Staff awareness training is an integral part of ISO 45001, the international standard for OH&S (occupational health and safety).
Although you might associate health and safety risks with specific industries, such as manufacturing or construction, all organisations face challenges. They may not be life-threatening, but accidents can lead to delays or chronic problems that manifest over time.
The most common accidents involve trip hazards and the unsafe use of machinery, but there are also silent risks, such as ergonomic hazards resulting from a poor workstation set-up.
Additionally, OH&S encompasses psychosocial hazards, which are risks that can affect an employee’s mental health. These could include overworked employees, stress, bullying or sexual harassment.
ISO 45001 gives organisations a framework to manage a diverse range of risks, embedding health and safety in core activities.
Unlike previous frameworks on this topic, the Standard no longer suggests that individuals are solely accountable for certain tasks.
It instead encourages a joint effort across the team, which is why it’s essential that everyone is aware of the risks they face and the ways they can stay safe.
What does ISO 45001 say about staff awareness training?
Staff training is addressed in three sections of ISO 45001:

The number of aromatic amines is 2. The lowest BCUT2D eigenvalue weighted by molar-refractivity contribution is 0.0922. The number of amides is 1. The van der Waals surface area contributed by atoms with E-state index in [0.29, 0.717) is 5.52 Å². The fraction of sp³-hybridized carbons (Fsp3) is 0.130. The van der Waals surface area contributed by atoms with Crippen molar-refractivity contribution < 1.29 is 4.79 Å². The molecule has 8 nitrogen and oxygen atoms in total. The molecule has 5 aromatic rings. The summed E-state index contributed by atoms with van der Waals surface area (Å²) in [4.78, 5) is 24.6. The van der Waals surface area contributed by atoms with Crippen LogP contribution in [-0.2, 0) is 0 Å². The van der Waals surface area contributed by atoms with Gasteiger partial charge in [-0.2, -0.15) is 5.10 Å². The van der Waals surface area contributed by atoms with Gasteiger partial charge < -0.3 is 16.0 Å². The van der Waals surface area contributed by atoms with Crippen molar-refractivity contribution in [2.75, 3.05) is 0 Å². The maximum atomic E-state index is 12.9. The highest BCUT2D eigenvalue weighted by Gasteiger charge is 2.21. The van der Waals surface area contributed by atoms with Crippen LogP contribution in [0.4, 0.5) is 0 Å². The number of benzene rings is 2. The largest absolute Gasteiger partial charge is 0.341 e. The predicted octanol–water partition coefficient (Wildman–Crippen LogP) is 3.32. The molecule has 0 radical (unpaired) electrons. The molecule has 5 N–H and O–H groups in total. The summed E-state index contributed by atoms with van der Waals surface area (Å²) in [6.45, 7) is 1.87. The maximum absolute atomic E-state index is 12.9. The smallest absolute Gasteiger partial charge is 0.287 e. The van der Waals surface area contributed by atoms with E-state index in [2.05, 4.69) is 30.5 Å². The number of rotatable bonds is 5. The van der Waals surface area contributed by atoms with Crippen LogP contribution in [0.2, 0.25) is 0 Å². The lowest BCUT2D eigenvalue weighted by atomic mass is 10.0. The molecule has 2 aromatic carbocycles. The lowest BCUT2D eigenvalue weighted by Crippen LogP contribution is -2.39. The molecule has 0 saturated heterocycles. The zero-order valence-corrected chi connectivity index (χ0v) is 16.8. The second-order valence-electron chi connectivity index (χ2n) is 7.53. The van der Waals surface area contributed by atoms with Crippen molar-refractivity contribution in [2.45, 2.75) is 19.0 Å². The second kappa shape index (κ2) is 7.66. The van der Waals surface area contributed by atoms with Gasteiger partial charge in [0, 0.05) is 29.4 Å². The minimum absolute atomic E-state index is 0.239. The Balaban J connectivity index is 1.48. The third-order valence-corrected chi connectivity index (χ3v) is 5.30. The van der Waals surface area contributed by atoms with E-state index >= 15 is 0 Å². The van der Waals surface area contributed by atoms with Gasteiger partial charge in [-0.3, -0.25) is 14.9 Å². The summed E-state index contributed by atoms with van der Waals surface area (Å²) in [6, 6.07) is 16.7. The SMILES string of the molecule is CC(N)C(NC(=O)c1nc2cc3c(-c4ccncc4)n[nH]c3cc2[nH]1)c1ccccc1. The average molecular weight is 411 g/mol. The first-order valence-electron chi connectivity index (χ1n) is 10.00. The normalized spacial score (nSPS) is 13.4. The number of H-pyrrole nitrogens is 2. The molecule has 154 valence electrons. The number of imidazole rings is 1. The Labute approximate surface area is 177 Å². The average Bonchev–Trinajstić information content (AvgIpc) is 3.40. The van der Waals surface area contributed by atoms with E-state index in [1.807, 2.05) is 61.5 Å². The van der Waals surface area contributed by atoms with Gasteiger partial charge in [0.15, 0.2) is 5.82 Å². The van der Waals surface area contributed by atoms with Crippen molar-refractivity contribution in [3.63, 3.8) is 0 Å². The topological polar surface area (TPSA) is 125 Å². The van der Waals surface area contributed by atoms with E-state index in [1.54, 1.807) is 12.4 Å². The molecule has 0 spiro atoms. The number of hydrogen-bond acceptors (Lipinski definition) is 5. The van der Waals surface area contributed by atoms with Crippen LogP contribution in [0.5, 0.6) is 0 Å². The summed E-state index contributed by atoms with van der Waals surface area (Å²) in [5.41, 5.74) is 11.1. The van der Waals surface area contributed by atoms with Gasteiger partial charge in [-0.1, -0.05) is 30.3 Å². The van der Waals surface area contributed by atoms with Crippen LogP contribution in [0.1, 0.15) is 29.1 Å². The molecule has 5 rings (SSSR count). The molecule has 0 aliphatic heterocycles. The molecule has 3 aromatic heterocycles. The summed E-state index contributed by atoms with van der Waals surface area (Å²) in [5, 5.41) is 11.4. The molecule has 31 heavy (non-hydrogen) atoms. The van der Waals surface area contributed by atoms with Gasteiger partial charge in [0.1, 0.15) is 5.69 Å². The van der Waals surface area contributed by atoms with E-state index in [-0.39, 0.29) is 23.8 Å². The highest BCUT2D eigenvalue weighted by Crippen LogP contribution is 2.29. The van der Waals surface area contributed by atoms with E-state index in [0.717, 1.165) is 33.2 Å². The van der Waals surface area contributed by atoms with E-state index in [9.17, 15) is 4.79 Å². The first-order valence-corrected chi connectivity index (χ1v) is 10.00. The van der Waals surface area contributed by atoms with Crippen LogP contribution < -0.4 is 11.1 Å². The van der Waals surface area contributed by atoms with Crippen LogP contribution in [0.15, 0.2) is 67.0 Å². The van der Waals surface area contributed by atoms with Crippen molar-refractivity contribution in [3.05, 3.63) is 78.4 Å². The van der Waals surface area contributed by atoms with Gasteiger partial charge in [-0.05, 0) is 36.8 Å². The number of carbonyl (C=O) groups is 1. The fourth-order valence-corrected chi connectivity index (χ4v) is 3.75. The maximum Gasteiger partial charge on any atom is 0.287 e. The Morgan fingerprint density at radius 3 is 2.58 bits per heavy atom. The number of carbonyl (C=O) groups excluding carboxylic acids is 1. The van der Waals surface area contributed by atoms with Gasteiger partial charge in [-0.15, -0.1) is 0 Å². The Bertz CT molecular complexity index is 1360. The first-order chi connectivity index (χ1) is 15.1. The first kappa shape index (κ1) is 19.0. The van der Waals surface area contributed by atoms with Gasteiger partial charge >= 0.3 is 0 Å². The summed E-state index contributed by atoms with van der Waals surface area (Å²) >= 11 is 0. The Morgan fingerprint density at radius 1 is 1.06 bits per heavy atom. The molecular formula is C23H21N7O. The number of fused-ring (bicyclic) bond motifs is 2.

- Section 7.2: Competence
- Section 7.3: Awareness
- Section 7.4: Information and Communication
Section 7.2 states that employees must be properly trained in health and safety, section 7.3 states that employees must be aware of health and safety issues, and section 7.4 requires organisations to evaluate their requirements for internal and external information and communication.
Of these, section 7.3 provides the most detail on what an OH&S staff awareness training programme should cover. It outlines six areas that organisations must address.
1) Hazards and risks related to employees’ jobs
An organisation’s first task is to make sure employees understand the risks that they might encounter.
Some risks are universal and are associated with specific locations, or with activities that all employees perform but others will only apply to people in certain job roles. It’s important that you identify every risk and state which roles are affected.
2) OH&S policies and objectives that affect employees’ activities
The key to this area is understanding how employees’ activities affect your organisation’s health and safety objectives.
Your documentation should include rules that prevent individuals from performing non-compliant activities, but there may be risks and hazards that are inherent to the tasks that they complete.
For example, if someone operates heavy machinery, there is always a risk of malfunction and injury. Likewise, if an employee’s job involves moving heavy objects, there is always the possibility that they’ll strain a muscle.
You also need to assess whether there is anything about the premises that comes with fundamental risks. This might be a path that’s often covered in ice when it’s cold outside and which could cause employees to slip.
A more prosaic example would be an employees sitting at their screen for hours at a time, resulting in eye strain.
These risks can’t be eradicated by policies alone, which is why you need to increase employees’ awareness and encourage them to better protect themselves.